Guest post by Dan Mathews
Think of all the times you misplaced your wallet. Once you find it (if you ever do), you vow to remain organized. If you could just always put your wallet – and keys and phone – in the same location, you’d never lose them. Creating a system for where you store your must-have items means you’ll never be stranded at a store without your cash or ATM card again.
Keeping business documents and data organized is just as important as keeping your life organized – maybe even more so because the breadth of what you could lose is greater than a handful of credit cards and your driver’s license. Disorganization in business isn’t just annoying, it’s dangerous. Misplacing vital documents and information can mean missing out on business or exposing private information to the wrong people.
Scan Existing Documents
Going paperless is an excellent way to reduce your company’s carbon footprint. Before you can rely solely on digital documents, though, you have to figure out what to do with the paper documents you already have. Document scanning is a first step toward creating a more eco-friendly office.
When a hard-copy document is lost, more paper is required to replace it. Hard-copy backups also require twice the paper to create the backup copy. Here are just a few benefits of document scanning:
- It’s easy to back up a copy of a digital file – you simply copy the file and store it in a separate place from the original file. You can do this as many times as necessary.
- Instead of copying hard-copy documents, scanned documents can be emailed to whoever needs to see them.
- There’s less of a chance that files will be lost or misplaced when they’re stored on your computer. With digital documents, you can search for files by keyword to easily find them, even if they’ve been misfiled.
To keep information safe, make sure to use a reputable shredding company after documents are scanned. Your shredding provider should safely and securely shred the documents and then recycle them.
Ask for E-Signatures
Electronic contracts and signatures are part of electronic content management, and they make the entire signing process run smoothly and efficiently. Here’s what e-signatures do:
- The contract is sent to all parties who have to sign it. Each person can read the contract and then sign it when they’re ready. There’s usually guidance to show you where you have to date and sign the contract.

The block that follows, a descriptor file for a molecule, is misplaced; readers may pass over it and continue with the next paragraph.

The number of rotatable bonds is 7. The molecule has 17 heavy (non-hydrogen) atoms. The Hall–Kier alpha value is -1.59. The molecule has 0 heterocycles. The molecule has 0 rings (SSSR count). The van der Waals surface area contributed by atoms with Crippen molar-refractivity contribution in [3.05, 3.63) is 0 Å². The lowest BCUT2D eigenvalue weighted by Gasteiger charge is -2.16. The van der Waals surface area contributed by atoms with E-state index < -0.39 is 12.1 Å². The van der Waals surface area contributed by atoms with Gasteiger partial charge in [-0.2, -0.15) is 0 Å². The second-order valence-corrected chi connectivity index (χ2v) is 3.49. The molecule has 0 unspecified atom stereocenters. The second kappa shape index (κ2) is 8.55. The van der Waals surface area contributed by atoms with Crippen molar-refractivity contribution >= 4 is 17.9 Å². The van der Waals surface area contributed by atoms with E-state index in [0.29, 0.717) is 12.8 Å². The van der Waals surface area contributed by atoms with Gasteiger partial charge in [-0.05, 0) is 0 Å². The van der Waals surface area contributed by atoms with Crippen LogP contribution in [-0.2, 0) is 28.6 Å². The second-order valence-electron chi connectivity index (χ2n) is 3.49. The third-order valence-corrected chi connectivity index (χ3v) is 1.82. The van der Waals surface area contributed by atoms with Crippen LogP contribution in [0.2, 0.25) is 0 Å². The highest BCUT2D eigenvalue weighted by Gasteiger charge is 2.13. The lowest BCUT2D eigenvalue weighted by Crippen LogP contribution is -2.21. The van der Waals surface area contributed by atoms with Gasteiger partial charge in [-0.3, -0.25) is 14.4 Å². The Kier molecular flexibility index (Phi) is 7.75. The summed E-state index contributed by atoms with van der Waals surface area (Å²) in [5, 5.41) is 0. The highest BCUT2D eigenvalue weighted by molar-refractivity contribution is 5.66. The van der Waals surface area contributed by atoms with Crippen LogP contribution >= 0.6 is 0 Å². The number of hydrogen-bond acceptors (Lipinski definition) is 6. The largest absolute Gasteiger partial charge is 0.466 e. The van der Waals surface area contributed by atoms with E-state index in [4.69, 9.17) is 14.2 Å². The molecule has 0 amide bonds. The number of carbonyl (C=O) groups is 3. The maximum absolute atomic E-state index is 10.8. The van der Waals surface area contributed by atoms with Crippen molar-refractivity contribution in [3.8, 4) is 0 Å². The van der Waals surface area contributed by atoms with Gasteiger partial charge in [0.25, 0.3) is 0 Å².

- When the contract is signed, the necessary parties are alerted.
- Once the contract has been signed by everyone, each person gets a copy of the contract that they can download and save for their records.
- The contract may be archived for easy access later on.
Not only are digital contracts more efficient, but they’re also more secure. It’s not nearly as easy to access a protected digital contract as it is to find a hardy-copy contract in a filing cabinet. If the server the contracts are stored on is secure, the risk of hacking is probably less than the risk of theft.
Data backup processes should always be up-to-date. The goal should be twofold: to prevent problems as much as possible, and to know how to handle problems should they arise. Far too often, data is lost because an employee is rushing through the process. When processes are streamlined through easy online workflows and automation, employees are less likely to make damaging errors.
If data does go missing, the server should be immediately locked and isolated, and the database should be frozen until the data can be recovered. Companies are wary of doing this, though, because that can mean downtime and loss of income. Continuing to use the server can cause permanent data loss, which is why it’s so important for data backups to already be in place.
Create and Update Systems
There should be routines and systems for the tasks you handle on a regular basis. For example, if hard-copy documents or digital documents come across your desk, it’s best to only handle them once. If you need to, set aside a specific time (or times) of the day to go through mail, paperwork and emails. Act upon them the first time you handle them so that you don’t create more work for yourself.
As you go through your day, you’ll notice that some processes are not as efficient as they can be. It’s important to take the time to update them as needed. If you push it off now, you’ll just end up performing a less-efficient process over and over. That will eat up a lot more time than taking an hour right now to fix it.
Administrative tasks aren’t always the most exciting, but organization is one of the main components of a well-run business. When there’s less chaos, everyone can find what they need right away and get on with their work. Administrative employees and office managers have an extremely important role: to keep the logistics in order so the business can be as productive and successful as possible.
Author Bio- Dan Matthews is a writer with a degree in English from Boise State University. He has extensive experience writing online at the intersection of business, finance, marketing, and culture. You can find him on Twitter and LinkedIn.